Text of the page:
No. YOUR GOVERNMENT DID.

In July 2015, during the WHC meeting, South Korea withdrew its opposition after Japan's acknowledgement of this issue as part of the history of the island, specifically noting that "there were a large number of Koreans and others who were brought against their will and forced to work under harsh conditions in the 1940s at some of the sites [including Hashima island

Until 1944, Koreans came to the island out of their own will under labor contract with the mining company. Under their labor contract, they had legal obligation to work until they quit their job. "The legal obligation to work till they quit" is what they mean by saying they were "forced" to work.

Completely wrong.

While the island is a symbol of the rapid industrialization of Japan, it is also a reminder of its dark history as a site of forced labor prior to and during the Second World War.[1][2]

Forced labour is forced labour. NO amount of denial will change that.

From 1944 to 1945 during the last years of WW2, Japanese government drafted its citizens, both citizens of Korean origin and Japanese origin, for public work. The coal mining in the island was "public work" because the coal was essential for the war. The people so drafted were "force to work", just as people drafted as soldiers were "forced to fight". So, Japanese Government may erect a sign saying "There were many citizens of the Empire from Korean Peninsula who were drafted and worked in the mine for the purpose of the war." to show the true history.

Wrong

Beginning in the 1930s and until the end of the Second World War, Korean conscripted civilians and Chinese prisoners of war were forced to work under very harsh conditions and brutal treatment at the Mitsubishi facility as forced laborers under Japanese wartime mobilization policies.[1][6][7][8] During this period, it is estimated that about 1,300 of those conscripted laborers had died on the island due to various reasons including underground accidents, exhaustion and malnutrition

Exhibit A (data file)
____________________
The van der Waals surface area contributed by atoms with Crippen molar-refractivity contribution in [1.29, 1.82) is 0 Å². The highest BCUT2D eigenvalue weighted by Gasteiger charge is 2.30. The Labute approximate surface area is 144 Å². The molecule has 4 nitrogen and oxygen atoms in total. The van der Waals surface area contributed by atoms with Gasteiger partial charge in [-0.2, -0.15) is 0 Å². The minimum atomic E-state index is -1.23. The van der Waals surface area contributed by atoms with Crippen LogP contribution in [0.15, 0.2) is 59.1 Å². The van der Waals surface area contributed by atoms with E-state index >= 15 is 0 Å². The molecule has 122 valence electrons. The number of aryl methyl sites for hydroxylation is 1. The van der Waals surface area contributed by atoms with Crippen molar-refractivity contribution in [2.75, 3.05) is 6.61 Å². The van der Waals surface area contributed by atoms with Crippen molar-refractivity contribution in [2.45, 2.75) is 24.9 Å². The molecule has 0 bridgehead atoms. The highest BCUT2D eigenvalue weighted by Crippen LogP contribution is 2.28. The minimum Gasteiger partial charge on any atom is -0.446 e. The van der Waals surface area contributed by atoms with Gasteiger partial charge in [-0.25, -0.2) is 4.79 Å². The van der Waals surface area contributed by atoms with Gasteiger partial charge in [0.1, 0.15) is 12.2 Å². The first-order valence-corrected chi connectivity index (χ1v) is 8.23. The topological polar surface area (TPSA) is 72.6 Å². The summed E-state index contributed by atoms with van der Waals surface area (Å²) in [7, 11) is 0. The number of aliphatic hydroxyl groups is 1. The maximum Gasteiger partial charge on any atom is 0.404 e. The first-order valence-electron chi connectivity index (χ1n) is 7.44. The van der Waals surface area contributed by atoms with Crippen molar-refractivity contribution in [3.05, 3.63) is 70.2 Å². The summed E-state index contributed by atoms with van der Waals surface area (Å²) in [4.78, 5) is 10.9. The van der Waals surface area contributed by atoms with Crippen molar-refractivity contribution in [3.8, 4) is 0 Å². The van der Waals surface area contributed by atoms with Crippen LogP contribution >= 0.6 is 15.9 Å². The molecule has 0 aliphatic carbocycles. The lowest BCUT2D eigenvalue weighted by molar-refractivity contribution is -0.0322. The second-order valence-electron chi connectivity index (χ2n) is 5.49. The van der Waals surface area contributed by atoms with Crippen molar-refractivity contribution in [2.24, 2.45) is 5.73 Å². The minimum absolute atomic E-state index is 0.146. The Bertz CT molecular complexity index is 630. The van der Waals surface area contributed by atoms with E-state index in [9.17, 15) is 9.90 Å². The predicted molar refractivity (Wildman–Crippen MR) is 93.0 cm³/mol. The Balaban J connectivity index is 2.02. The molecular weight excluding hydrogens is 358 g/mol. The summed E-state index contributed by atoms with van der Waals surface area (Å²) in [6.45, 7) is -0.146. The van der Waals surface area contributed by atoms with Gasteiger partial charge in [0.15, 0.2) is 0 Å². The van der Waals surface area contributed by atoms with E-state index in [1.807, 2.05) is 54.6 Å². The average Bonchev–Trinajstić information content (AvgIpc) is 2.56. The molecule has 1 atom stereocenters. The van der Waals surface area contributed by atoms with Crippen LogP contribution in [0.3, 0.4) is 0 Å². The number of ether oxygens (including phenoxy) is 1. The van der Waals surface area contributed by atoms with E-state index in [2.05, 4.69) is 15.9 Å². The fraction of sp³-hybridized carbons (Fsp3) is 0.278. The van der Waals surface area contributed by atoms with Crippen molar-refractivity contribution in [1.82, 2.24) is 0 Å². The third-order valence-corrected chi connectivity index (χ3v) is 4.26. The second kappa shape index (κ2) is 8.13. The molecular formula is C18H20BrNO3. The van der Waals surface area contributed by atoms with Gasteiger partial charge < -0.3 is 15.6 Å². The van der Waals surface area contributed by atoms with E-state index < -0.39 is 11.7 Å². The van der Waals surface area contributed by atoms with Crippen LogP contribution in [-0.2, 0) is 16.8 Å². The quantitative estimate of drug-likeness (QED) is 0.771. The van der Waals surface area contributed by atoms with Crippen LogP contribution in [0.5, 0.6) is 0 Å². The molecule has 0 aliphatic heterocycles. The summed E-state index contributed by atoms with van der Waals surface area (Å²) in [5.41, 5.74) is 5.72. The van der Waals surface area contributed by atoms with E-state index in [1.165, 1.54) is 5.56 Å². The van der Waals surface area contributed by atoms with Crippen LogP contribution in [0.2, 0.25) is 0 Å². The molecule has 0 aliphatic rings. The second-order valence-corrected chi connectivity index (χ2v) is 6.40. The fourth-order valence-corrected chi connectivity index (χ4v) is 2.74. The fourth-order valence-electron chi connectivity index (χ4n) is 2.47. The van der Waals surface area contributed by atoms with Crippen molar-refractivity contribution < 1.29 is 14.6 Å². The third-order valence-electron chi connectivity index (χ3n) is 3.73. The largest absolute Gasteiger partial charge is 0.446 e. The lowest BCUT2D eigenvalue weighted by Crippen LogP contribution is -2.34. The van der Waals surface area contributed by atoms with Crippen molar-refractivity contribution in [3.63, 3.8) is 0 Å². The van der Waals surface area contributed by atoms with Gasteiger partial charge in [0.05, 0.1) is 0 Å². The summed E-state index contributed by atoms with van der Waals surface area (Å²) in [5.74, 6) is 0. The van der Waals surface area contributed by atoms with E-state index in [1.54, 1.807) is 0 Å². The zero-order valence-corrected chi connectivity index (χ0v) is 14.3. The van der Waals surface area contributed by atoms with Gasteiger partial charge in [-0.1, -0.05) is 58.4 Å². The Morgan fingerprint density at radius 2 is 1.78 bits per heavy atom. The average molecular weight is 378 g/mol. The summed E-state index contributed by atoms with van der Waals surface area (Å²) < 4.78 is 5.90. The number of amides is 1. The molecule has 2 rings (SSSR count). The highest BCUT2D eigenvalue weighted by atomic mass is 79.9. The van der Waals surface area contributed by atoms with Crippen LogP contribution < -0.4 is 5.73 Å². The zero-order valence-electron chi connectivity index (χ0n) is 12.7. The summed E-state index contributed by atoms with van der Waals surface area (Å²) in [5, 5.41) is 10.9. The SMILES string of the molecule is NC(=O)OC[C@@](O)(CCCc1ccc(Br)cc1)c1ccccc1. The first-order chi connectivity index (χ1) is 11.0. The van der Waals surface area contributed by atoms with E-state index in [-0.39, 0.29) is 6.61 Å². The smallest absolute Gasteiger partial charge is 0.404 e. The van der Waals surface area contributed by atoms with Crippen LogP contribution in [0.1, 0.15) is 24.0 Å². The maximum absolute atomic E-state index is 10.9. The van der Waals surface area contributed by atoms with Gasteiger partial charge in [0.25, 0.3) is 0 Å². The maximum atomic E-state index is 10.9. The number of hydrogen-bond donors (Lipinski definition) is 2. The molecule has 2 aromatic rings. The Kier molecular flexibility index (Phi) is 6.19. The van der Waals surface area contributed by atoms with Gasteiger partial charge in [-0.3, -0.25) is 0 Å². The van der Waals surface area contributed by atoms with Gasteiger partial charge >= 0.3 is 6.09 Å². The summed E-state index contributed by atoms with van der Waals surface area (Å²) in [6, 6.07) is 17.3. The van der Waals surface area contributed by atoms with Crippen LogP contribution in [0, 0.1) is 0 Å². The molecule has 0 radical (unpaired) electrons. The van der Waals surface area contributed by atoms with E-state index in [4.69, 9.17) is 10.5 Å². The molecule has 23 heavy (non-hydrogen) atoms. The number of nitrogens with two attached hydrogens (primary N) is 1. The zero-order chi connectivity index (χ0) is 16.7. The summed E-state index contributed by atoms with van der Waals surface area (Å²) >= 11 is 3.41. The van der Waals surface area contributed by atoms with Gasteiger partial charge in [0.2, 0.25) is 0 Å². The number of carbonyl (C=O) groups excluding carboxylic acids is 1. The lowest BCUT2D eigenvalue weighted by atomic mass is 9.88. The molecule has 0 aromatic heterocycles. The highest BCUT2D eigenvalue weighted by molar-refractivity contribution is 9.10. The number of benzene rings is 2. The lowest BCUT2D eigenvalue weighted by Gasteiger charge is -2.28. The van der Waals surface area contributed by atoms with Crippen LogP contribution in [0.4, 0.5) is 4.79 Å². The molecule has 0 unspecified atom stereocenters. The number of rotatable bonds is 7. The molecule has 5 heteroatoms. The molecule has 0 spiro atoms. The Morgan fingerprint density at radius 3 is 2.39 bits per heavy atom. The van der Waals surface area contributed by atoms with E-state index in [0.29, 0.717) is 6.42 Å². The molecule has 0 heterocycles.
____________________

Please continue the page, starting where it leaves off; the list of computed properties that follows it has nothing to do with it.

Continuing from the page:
all quotes https://en.wikipedia.org/wiki/Hashima_Island

You cannot rewrite history.

-3 ( +2 / -5 )

AgentXFEB. 16, 2017 - 02:38PM JST

So basically these Korean laborers (whose country was occupied by Japanese forces at the time) were allowed to 'opt out' of the duties at anytime, and were free to leave?

So much for owning the past, eh?

Of course, they could leave at anytime.

Speaking of owning the past, "occupied" is a loaded word. "Occupation" means physical control of an area of enemy territory by the military during a war. Korea and Japan had no war for centuries. The Japan-Korea merger period between 1910 and 1945 was not a result of a war or military occupation, but a result of treaty negotiation to bail Korean Kingdom Government out of foreign debt. The Japan Korea merger was no more "occupation" than the merger of Texas or Hawaii was.

-3 ( +4 / -7 )

Bill MurphyFeb. 16, 2017 - 02:40PM JST

Consider that Auschwitz-Birkenau was included in 1979.

It was not done under the premise of misleading or false information. Unlike Japan, Germany owned up to its war crimes, atoned and has done just fine ever since. Japan OTOH, still kicks, screams, lies, denies and revises. This childish inability to take responsibility is what leaves such a bad taste in everyone's mouths.

0 ( +3 / -3 )

Yubaru wrote: "I hope you remember to say they were slaves as well. This place should never have been given UNESCO status" .............................................................................................................. The reference in the article is from 2015. Below is a quote from an article published on January 24, 2017 by Spencer Peterson in "Travel and Leisure": "South Korea's opposition to the recognition of Gunkanjima and six other sites led Unesco to postpone its final decision for 24 hours, during which time Japan decided to recognize the use of forced labor. "Japan is prepared to take measures that allow an understanding that there were a large number of Koreans and others who were brought against their will and forced to work under harsh conditions in the 1940s at some of the sites," the Japanese delegation said in statement."